GPS Pet Tracking

Written by Anne King

Continued from page 1

All GPS units vary in sophistication as doesrepparttar pet--tracking GPS. You can choose a unit that gives location and nothing else, or you can purchase a device that will give you location andrepparttar 150363 information of how to get there, including reference points alongrepparttar 150364 way. As in any product, what you spend will definerepparttar 150365 abilities of your system. If your animal is a water lover make sure thatrepparttar 150366 unit is waterproof.

There is a difference between dog tracker collars and GPS pet--tracking devices. The former are usually limited in range to about half a mile and are ineffective if your animal has been stolen and removed fromrepparttar 150367 area. Beacon devices can only be seen withinrepparttar 150368 range ofrepparttar 150369 light.

A GPS Pet-tracking device that is not being worn is useless. If you investrepparttar 150370 money, make sure that your pet wears his/hers allrepparttar 150371 time. Yes, animal snatchers will sometimes remove collars, but a surprising number don't think about doing so. Combined with micro chipping and registration, pet--tracking GPS devices will go a long way to ensure that your lost pet will be located.

Anne King is a sports and recreation writer in Boise, Idaho. For more GPS tracking information, visit Maps GPS which provides practical information on GPS and maps that everyone can use. The website includes product reviews and a maps/GPS glossary.

Comparison of Cost and Effectiveness of Holistic Care vs. Conventional Care for Horses

Written by Dr. Madalyn Ward, DVM

Continued from page 1

<><> Dewormers <><> We are fortunate to have some fairly safe chemical dewormers such as Pyrantel and Fenbendazole, yet some people still prefer using natural products to supportrepparttar horse’s digestive and immune systems rather than using chemical dewormers. Regardless of which method you use, it is wise to double check your program with fecal exams at least twice a year.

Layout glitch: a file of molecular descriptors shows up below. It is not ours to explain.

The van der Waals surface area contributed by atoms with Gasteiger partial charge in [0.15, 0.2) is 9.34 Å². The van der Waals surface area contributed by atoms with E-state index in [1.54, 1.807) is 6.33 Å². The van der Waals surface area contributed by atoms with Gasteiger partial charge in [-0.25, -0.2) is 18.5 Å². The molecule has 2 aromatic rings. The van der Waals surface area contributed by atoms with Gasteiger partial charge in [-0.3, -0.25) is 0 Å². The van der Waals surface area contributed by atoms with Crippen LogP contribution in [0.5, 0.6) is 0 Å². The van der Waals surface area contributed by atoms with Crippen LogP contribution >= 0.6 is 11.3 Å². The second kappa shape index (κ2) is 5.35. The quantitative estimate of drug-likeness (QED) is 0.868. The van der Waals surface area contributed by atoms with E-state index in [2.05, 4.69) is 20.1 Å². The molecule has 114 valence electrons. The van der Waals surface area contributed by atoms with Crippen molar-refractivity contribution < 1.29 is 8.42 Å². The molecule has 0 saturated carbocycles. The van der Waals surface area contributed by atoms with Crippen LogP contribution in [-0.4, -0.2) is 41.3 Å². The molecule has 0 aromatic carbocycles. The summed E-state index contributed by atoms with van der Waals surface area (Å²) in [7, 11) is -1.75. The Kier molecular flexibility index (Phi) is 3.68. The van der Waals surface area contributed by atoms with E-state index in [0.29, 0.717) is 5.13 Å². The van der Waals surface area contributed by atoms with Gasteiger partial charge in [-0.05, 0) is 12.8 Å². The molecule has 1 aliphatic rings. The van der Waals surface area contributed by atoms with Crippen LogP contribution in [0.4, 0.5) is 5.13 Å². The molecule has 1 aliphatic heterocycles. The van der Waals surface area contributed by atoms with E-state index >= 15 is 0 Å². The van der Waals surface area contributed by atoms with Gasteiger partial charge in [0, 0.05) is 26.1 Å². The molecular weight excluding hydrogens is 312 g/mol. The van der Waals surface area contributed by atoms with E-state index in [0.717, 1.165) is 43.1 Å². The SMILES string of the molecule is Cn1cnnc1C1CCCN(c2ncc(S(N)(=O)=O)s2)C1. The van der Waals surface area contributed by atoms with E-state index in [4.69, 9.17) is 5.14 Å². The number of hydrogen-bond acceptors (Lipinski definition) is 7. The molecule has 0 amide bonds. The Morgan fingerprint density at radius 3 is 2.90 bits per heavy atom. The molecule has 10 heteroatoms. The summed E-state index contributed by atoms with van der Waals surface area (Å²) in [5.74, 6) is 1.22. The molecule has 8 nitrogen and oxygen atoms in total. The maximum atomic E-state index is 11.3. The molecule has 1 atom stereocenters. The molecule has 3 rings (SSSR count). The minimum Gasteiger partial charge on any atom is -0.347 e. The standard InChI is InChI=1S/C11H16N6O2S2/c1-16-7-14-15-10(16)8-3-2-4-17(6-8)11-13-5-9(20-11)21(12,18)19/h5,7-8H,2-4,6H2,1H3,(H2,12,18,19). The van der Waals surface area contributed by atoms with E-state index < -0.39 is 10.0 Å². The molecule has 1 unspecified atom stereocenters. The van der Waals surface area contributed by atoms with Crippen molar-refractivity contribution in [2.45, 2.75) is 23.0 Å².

<><> First Aid <><> When I practiced strictly conventional medicine I found that most horses suffered from minor injuries or infections at least several times a year. These minor emergencies kept me busy, and because they were so common most of my clients started keeping drugs on hand and learned to treat these conditions themselves.

When I began to treat my patients more holistically, with fewer vaccines and better nutrition (includingrepparttar 150362 use of probiotics such as Acidophilus), I noticed thatrepparttar 150363 horses had less and less need for drugs. My patients no longer needed bute or antibiotics for minor cuts and punctures. These wounds healed quickly and easily with no loss of riding time. Gone also wasrepparttar 150364 aggravating chronic nasal discharge that often kept horses out of work for weeks at a time.

A holistically managed horse with a healthy immune system will often run a fever for a short period of time when exposed to a virus or bacteria. This response slowsrepparttar 150365 pathogen’s growth and deprives it of nutrients. A short course of probiotics will help supportrepparttar 150366 horse during this time. Oncerepparttar 150367 fever breaks,repparttar 150368 horse bounces back quickly with little nasal discharge or cough. These horses then go right back to work without concern about relapse. Conventionally managed horses taking anti-inflammatories and antibiotics will often get better inrepparttar 150369 short term, but then relapse or develop a chronic nasal discharge.

<><> The Results Are In! <><> The trail horse example I have used above precisely demonstrates what I have experienced in my practice. While it costs aboutrepparttar 150370 same to manage a horse either conventionally or holistically, I’ve found that holistically managed horses are much healthier overall, which means fewer chronic problems and more days of riding time. In fact, conventionally managed horses have about 7 timesrepparttar 150371 number of sick days as holistically managed horses.

Madalyn Ward, DVM, co-author of “Holistic Treatment of Chronic Lamintis”, is certified in Veterinary Homeopathy, Chiropractic and Acupuncture. Through her website, Holistic Horsekeeping, (, she publishes a free monthly newsletter, offers the Healthy, Happy Horse resource group, e-books, holistic horsecare products and information for horse and mule owners.

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